AT&T Decides To Start Throwing Money Away By Attempting To Filter Copyrighted Content
from the good-luck-with-that dept
AT&T says that now that it’s in the cable TV business, its interests are “more closely aligned with Hollywood”, and as such, it plans to begin filtering traffic for copyrighted material that’s being illegally shared. The inanity of the move is obvious, mostly because these sorts of things never work, but also because it’s not particularly clear why the company would want to do something that will do little more than annoy its customers. The problem isn’t so much that it will stop piracy, but that it will create all sorts of false positives and block all kinds of non-infringing uses. For instance, CBS now makes its copyrighted content available from a wide range of sites other than its own. To a system looking for copyrighted content, will legitimate traffic from Joost or AOL look any different than infringing streams from other sites? How will it know which YouTube videos have been authorized by their owners, and which are “illegal”? The likely answer is that it won’t — and if AT&T’s in bed with the MPAA and RIAA, it won’t likely care, either, since they continually try to undermine fair use.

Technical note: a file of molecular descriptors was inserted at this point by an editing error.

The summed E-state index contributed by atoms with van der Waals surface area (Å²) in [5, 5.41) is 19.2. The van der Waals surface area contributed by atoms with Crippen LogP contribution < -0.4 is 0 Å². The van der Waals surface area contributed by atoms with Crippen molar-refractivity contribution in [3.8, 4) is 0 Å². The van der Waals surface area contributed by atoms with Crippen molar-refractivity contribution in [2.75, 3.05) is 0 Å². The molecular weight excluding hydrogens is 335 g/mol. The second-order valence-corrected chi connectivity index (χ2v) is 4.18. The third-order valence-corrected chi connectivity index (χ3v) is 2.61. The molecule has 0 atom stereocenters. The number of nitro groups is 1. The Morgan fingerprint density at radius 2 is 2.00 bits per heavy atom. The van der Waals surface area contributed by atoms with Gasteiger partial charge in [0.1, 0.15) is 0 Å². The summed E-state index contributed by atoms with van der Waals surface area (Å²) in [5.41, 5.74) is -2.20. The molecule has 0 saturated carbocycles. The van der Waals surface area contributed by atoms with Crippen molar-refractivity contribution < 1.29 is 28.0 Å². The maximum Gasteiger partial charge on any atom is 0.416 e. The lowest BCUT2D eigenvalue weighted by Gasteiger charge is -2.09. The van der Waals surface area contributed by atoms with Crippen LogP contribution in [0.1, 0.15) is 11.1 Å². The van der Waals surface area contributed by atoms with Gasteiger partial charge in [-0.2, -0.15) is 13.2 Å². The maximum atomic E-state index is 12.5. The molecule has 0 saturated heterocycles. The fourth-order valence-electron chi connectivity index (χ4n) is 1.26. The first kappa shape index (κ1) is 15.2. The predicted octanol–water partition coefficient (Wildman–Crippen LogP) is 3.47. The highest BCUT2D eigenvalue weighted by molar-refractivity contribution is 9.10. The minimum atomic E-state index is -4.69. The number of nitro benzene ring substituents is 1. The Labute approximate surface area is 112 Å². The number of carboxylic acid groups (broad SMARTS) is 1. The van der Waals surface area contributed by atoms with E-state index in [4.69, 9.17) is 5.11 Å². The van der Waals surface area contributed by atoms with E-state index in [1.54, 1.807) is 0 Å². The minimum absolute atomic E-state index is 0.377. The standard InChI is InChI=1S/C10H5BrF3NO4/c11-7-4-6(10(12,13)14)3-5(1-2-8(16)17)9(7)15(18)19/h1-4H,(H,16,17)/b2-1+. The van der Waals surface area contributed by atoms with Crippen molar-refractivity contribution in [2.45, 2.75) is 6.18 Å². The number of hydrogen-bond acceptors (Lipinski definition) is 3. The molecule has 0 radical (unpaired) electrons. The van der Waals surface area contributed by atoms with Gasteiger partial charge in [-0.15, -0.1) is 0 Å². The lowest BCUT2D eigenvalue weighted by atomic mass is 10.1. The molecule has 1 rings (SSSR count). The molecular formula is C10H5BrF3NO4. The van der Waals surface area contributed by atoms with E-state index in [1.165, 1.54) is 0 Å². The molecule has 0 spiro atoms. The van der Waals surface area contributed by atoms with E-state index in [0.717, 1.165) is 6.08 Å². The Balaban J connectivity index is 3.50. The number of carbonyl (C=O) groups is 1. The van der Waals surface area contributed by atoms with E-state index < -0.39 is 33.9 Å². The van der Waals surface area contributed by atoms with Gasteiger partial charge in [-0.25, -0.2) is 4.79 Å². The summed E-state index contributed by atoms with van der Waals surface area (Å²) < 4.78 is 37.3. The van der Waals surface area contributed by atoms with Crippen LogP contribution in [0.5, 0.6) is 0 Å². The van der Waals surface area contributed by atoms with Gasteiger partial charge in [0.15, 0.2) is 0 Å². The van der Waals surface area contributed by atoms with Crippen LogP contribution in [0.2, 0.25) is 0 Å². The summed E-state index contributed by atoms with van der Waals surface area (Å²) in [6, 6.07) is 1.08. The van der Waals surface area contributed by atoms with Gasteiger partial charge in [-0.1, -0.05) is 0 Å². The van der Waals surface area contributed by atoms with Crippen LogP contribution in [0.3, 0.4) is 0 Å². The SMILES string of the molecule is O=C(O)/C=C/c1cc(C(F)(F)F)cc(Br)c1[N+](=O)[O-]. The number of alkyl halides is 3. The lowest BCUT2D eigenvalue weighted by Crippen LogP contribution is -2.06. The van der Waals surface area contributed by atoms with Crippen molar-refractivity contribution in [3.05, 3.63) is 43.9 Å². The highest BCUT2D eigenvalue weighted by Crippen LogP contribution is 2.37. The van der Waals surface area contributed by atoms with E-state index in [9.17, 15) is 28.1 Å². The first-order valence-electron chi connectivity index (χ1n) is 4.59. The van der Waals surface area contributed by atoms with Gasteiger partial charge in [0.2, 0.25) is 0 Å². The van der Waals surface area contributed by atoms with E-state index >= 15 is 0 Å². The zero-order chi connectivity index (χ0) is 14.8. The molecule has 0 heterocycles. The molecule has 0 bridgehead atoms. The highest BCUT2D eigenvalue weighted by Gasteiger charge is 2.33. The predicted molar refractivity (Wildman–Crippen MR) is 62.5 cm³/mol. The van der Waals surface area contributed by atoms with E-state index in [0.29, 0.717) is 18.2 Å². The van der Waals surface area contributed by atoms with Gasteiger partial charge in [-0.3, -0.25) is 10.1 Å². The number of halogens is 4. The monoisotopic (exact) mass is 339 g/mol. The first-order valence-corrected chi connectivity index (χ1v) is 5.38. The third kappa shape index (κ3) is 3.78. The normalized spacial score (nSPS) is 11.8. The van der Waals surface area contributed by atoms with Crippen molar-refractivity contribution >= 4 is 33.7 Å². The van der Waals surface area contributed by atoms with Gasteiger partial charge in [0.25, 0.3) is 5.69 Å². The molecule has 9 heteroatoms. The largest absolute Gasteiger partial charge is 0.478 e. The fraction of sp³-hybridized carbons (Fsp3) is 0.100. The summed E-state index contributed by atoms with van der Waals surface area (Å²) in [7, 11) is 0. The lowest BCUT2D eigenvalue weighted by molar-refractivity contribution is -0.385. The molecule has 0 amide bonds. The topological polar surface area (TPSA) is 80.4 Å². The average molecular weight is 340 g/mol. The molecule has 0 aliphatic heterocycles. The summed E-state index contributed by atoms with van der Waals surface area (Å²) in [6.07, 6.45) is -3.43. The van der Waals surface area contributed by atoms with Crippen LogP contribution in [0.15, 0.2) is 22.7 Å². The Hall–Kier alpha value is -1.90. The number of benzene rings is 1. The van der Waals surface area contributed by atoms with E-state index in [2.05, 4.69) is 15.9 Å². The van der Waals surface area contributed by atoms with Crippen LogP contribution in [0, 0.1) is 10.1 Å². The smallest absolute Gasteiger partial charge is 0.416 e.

Furthermore, it’s worth wondering, what’s the business case here? Did AT&T’s new friends in Hollywood threaten it with a lawsuit, or promise it a better price on content? There must be some reason that the company would decide to go to the trouble and expense of implementing some fingerprinting and filtering system, then throwing more money at it in a futile attempt to make it work, pissing off their paying customers all the while. Whatever the motivation, the company’s opening up a giant can of worms with significant legal and privacy implications. Perhaps if nothing else, this illustrates the point that pro-net neutrality groups don’t need to make things up about AT&T and its executives; they do plenty of egregious things on their own. It also underlines that the issue of net neutrality is one of competition. If there was real competition in the broadband market, AT&T could never get away with a move like this, as it’s basically a reason for customers to change providers. But given the lack of a truly competitive market, it can, and it will.